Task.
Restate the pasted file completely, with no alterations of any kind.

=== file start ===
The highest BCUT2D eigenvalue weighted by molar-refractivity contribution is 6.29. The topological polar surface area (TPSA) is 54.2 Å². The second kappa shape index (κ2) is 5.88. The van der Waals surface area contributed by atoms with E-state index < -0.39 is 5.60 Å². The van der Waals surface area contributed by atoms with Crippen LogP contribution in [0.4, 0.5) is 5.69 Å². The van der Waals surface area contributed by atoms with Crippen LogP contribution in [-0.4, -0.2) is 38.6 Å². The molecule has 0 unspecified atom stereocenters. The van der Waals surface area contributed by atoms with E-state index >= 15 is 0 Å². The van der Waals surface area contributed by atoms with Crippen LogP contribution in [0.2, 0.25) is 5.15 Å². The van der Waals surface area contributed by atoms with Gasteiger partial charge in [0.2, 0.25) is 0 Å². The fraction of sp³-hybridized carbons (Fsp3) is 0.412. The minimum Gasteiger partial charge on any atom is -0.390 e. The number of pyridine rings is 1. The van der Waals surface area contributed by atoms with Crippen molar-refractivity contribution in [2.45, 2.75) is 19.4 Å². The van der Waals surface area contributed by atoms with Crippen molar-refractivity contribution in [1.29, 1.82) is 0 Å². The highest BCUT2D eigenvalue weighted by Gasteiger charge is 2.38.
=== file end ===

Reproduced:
The highest BCUT2D eigenvalue weighted by molar-refractivity contribution is 6.29. The topological polar surface area (TPSA) is 54.2 Å². The second kappa shape index (κ2) is 5.88. The van der Waals surface area contributed by atoms with E-state index < -0.39 is 5.60 Å². The van der Waals surface area contributed by atoms with Crippen LogP contribution in [0.4, 0.5) is 5.69 Å². The van der Waals surface area contributed by atoms with Crippen LogP contribution in [-0.4, -0.2) is 38.6 Å². The molecule has 0 unspecified atom stereocenters. The van der Waals surface area contributed by atoms with E-state index >= 15 is 0 Å². The van der Waals surface area contributed by atoms with Crippen LogP contribution in [0.2, 0.25) is 5.15 Å². The van der Waals surface area contributed by atoms with Gasteiger partial charge in [0.2, 0.25) is 0 Å². The fraction of sp³-hybridized carbons (Fsp3) is 0.412. The minimum Gasteiger partial charge on any atom is -0.390 e. The number of pyridine rings is 1. The van der Waals surface area contributed by atoms with Crippen molar-refractivity contribution in [2.45, 2.75) is 19.4 Å². The van der Waals surface area contributed by atoms with Crippen molar-refractivity contribution in [1.29, 1.82) is 0 Å². The highest BCUT2D eigenvalue weighted by Gasteiger charge is 2.38.